Annual Reminder on Guest Post Policy

Because the requests keep coming here is my annual reminder on my guest post policy. I’ll keep it simple and make it red just to call it out:

If I didn’t ask you specifically for a guest post, you can safely assume that I don’t want one from you. Put another way: If you have to ask, the answer is no.

Why not?

  • Because this blog is my hobby and I enjoy writing for it. I don’t “provide content”, whatever that means. I sit down, and I write. I’m perfectly capable of doing it without unsolicited guest posts.
  • Because I think I know my audience better than you, and I’m 99.9% certain that your “content” will not be something my audience is interested in. Just because I wrote a post on toilets a year or so ago does not mean this is something I write about regularly, or that my readers want to read about regularly.

But other people have written guest posts on this blog!

  • Yes, this is true. But keep in mind the following:
  • Out of 6,538 posts published here over the last 16 years, 4 have been guest posts.
  • I personally requested each of those 4 guest posts. Not one of those writers solicited to put one here.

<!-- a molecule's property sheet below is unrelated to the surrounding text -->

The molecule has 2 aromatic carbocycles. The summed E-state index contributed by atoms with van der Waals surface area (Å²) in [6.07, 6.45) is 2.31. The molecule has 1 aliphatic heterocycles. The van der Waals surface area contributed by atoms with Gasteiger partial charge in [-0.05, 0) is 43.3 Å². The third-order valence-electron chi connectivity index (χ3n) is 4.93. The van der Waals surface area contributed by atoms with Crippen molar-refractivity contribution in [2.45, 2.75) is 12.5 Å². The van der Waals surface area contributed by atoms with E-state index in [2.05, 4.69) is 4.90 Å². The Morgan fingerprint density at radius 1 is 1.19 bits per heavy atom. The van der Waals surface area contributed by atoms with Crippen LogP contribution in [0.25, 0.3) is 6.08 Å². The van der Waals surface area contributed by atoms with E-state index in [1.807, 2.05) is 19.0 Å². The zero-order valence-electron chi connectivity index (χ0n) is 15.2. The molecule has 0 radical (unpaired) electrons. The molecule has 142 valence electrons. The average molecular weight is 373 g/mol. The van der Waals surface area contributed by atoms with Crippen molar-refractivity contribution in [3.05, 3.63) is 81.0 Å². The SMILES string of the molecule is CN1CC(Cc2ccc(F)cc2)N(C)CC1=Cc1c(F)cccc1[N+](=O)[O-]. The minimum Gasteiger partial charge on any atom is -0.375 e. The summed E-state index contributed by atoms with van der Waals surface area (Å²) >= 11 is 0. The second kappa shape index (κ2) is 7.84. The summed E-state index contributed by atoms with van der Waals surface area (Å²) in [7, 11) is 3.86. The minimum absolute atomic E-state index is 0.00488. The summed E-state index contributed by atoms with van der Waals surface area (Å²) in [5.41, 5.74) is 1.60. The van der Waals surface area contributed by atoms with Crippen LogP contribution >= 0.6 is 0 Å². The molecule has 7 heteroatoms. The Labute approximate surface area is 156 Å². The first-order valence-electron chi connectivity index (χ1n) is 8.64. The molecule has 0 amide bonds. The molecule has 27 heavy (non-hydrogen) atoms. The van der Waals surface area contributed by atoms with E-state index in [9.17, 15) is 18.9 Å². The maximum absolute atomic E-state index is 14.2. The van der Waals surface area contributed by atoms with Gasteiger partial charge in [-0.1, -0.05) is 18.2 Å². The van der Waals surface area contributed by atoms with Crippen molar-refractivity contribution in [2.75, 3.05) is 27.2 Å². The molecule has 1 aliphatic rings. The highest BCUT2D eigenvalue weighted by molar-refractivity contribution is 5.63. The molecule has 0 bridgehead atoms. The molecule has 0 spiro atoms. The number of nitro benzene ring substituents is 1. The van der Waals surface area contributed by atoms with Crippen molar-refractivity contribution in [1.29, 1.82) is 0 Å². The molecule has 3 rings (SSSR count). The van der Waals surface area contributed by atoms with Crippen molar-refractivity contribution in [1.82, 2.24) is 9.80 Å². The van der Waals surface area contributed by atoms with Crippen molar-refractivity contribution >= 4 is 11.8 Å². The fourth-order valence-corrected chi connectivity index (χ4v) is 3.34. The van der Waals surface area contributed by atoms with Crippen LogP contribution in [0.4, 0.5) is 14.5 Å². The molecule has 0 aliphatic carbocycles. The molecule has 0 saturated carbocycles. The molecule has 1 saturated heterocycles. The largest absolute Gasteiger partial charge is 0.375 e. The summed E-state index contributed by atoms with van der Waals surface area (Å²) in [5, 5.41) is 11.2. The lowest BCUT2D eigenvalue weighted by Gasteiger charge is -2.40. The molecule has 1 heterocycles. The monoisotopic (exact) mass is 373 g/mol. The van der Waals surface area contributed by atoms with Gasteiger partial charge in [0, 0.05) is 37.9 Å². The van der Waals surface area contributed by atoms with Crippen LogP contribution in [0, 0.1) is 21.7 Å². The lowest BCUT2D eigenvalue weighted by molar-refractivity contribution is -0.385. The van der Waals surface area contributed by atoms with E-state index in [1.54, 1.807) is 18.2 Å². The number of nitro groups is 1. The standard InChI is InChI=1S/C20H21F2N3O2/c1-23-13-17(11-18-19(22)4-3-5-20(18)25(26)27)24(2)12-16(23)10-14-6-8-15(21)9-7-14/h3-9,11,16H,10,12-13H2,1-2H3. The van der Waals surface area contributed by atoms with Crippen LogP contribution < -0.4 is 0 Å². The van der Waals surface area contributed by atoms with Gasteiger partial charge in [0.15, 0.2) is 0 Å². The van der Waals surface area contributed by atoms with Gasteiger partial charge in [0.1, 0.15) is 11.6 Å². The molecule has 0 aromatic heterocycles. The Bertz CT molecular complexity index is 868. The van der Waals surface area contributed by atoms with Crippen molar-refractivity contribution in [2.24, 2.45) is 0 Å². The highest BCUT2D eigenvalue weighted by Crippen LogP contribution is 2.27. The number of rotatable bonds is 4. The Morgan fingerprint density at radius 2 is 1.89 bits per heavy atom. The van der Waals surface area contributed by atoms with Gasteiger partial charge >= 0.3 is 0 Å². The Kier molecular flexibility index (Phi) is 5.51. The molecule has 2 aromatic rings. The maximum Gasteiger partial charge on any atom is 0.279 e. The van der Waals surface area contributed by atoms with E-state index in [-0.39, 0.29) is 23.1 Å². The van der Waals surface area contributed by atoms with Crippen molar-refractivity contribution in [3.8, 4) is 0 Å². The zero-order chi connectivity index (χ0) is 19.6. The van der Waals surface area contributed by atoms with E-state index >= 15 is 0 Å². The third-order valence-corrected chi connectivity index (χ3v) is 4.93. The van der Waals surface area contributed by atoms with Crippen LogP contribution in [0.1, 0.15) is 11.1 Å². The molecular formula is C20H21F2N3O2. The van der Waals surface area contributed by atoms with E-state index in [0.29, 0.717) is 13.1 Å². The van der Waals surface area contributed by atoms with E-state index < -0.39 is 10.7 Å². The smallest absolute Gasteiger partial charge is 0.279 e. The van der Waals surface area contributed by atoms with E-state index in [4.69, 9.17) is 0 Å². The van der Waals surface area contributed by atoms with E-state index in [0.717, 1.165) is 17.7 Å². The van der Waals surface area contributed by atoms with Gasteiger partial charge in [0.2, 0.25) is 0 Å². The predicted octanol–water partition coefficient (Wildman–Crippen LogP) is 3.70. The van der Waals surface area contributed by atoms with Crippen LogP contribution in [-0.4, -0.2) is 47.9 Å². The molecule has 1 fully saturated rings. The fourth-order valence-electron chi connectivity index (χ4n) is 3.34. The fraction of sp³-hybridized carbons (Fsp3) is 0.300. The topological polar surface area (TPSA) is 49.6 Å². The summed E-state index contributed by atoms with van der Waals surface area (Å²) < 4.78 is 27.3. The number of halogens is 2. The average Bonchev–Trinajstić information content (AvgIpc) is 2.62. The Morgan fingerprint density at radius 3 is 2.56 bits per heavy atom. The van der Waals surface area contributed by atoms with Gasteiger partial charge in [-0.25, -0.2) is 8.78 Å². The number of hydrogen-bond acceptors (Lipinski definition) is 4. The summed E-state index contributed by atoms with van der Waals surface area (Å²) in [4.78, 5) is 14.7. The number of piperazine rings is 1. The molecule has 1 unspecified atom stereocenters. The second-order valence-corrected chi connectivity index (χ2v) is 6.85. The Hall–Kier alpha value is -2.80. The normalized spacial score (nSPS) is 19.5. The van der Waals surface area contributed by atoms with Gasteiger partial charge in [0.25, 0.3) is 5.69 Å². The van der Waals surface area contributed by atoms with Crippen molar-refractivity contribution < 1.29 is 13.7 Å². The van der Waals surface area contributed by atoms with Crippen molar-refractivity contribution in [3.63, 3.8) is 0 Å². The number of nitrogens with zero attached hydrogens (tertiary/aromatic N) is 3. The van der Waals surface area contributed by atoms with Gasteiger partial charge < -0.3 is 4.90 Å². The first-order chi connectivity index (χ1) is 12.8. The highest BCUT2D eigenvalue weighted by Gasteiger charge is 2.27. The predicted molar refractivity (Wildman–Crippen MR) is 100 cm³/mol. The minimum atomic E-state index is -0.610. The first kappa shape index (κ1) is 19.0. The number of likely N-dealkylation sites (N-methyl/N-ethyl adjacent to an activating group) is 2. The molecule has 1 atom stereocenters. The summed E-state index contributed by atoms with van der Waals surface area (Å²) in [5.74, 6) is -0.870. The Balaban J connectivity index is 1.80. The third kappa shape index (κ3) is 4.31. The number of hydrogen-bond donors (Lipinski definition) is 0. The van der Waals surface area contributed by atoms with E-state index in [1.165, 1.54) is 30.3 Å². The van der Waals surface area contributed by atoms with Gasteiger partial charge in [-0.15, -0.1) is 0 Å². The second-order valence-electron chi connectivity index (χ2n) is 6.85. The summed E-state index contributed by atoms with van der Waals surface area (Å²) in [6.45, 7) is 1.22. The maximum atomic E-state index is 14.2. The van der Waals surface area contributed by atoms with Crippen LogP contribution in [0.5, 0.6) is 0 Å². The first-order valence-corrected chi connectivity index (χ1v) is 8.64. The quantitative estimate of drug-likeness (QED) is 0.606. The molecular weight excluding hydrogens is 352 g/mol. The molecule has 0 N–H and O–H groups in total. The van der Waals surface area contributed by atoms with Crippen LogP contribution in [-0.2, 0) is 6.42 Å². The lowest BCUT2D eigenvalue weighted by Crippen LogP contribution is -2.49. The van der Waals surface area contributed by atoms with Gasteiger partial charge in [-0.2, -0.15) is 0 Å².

Many of the requests I get point out how they love my blog, or they loved a specific post. A few even say they checked my site for my guest post policy but couldn’t find one. Which is really strange since I link to the policy on every single post. Just take a look over there on the right-hand side of the screen and you’ll see the Site Policy box with the link. (Of course, if you are reading this post via email, or some RSS reader, you won’t see it, but trust me, it’s there.)

This year, I am adding one important caveat: If we know each other in the real world, or we’ve known each other online for a long time, and you think you might have something interesting you want me to share here–a book release, blog tour–reach out to me. Outside of that, unless I ask for something, I hereby pass in advance.

I realize that posts like this won’t stop the requests from coming in, but it does my heart good to make them, especially when the bulk of the unread messages in my inbox are requests to provide “informative articles” for my blog.

About Jamie Todd Rubin

Jamie Todd Rubin writes fiction and nonfiction for a variety of publications including Analog, Clarkesworld, The Daily Beast, 99U, Daily Science Fiction, Lightspeed, InterGalactic Medicine Show, and several anthologies. He was featured in Lifehacker’s How I Work series. He has been blogging since 2005. By day, he manages software projects and occasionally writes code. He lives in Arlington, Virginia with his wife and three children. Find him on Twitter at @jamietr.

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